But this means that if I’m going to learn about the newest scientific discoveries then I need to rely on others to tell me about them. And this is where things can get tricky: the kind of hype surrounding new technologies like CRISPR means that you’ll get a lot of sensational headlines, ones that might border on the irresponsible.

Consider again the statement from the co-director of that new Netflix documentary, that he became interested in CRISPR after he read about how it can be used to “edit the essence of life.” It is unlikely that any scientist has ever made so bald a claim, and for good reason: it is not clear what it means for life to have an “essence”, nor that such a thing, if it exists, could be edited. The claim that this new scientific development could potentially cure up to 89% of genetic diseases is also something that makes an incredibly flashy headline, but again is much more tempered when it comes from the mouths of the actual scientists involved. The authors of the paper, for instance, state that the 89% number comes from the maximum number of genetic diseases that could, conceptually, be cured if the claims described in the paper were perfected. But that’s of course not saying much: many wonderful things could happen in perfect conditions, the question is how likely they are to exist. And, of course, the 89% claim also does not take into account any potential adverse effects of the current gene editing techniques (a worry that has been raised in past studies).

This is not to say that the new technology won’t pan out, or that it will definitely have adverse side effects, or anything like that. But it does suggest some worries we might have with this kind of hyped-up reaction to new scientific developments.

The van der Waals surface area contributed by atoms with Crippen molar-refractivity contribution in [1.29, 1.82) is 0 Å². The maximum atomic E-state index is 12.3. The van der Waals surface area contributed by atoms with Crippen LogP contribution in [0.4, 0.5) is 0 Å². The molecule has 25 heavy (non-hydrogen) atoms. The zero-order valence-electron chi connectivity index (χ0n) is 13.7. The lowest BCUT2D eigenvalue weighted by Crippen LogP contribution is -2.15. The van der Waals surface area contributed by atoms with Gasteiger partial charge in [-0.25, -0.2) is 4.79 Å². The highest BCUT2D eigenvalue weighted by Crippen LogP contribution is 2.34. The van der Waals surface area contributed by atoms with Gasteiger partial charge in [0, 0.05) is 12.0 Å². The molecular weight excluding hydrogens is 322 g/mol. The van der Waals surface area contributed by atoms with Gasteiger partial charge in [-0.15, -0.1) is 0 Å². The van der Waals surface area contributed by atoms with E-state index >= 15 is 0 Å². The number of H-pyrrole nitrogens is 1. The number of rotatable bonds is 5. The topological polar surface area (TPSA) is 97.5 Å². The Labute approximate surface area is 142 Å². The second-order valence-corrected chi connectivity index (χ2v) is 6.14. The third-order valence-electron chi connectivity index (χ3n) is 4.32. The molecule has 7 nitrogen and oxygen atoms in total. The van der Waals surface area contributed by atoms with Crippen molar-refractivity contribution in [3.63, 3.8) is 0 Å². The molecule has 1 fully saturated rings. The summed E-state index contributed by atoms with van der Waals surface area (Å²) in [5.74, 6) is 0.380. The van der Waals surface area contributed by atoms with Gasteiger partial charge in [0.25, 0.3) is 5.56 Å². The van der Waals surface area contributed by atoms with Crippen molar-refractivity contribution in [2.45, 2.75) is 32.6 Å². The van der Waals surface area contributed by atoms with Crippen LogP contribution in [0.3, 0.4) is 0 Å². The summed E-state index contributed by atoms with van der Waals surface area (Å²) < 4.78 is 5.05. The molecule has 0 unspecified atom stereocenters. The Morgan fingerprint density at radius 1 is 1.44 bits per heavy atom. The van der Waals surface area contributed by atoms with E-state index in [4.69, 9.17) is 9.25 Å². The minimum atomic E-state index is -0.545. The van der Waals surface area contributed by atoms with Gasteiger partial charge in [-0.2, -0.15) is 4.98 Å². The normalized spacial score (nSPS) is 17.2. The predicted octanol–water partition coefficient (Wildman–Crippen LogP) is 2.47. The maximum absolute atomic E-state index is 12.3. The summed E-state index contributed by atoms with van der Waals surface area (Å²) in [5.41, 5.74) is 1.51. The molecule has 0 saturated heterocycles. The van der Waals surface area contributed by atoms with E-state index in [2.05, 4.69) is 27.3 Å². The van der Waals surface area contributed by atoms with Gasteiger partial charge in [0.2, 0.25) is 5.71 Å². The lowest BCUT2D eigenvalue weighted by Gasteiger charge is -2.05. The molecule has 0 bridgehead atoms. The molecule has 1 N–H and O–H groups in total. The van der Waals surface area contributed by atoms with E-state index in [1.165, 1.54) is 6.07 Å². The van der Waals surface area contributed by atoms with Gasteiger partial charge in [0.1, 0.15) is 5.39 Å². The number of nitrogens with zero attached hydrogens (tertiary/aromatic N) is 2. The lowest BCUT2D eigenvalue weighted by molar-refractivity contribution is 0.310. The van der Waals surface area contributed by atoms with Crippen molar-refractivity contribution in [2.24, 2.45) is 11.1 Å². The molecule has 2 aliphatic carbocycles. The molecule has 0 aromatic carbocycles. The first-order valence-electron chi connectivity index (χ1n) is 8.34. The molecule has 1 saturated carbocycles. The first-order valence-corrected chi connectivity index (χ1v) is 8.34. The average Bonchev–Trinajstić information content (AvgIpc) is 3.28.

For instance, as someone who doesn’t know much about science, I necessarily rely on people who do in order to tell me what’s going on. But those who tend to be the ones telling me what’s going on – journalists, mostly – don’t seem to be much better off in terms of their ability to critically analyze the information they’re reporting on. We might wonder what kinds of responsibilities these journalists have to make sure that people like me are, in fact, getting an accurate portrayal of the state of the relevant developments.

Things like the Netflix documentary are even further removed from reality. Even though the documentary makers themselves do not make any specific claims as to understand the science involved, they clearly have an exaggerated view of what CRISPR technology is capable of. Creating a documentary following the lives of people who are capable of editing the “essence of life” will certainly give viewers a distorted view.

None of this is to say that you can’t be excited. But with great hype comes great responsibility to present information critically. When it comes to new developments in science, though, it often seems that this responsibility is not taken terribly seriously.

SpaceX and the Ethics of Space Travel

An image of faraway galaxies taken by the Hubble space telescope.

On Tuesday, February 6th, SpaceX will launch a rocket that could be the future of space tourism. If successful, it could be the rocket that takes private tourists around the moon within the year and lay the groundwork for taking humans on missions to Mars. With human expansion within sight at this level, three sets of ethical concerns arise – bioethical concerns, and political concerns both among the nations of Earth and between Earth and those that venture off-planet. Continue reading “SpaceX and the Ethics of Space Travel”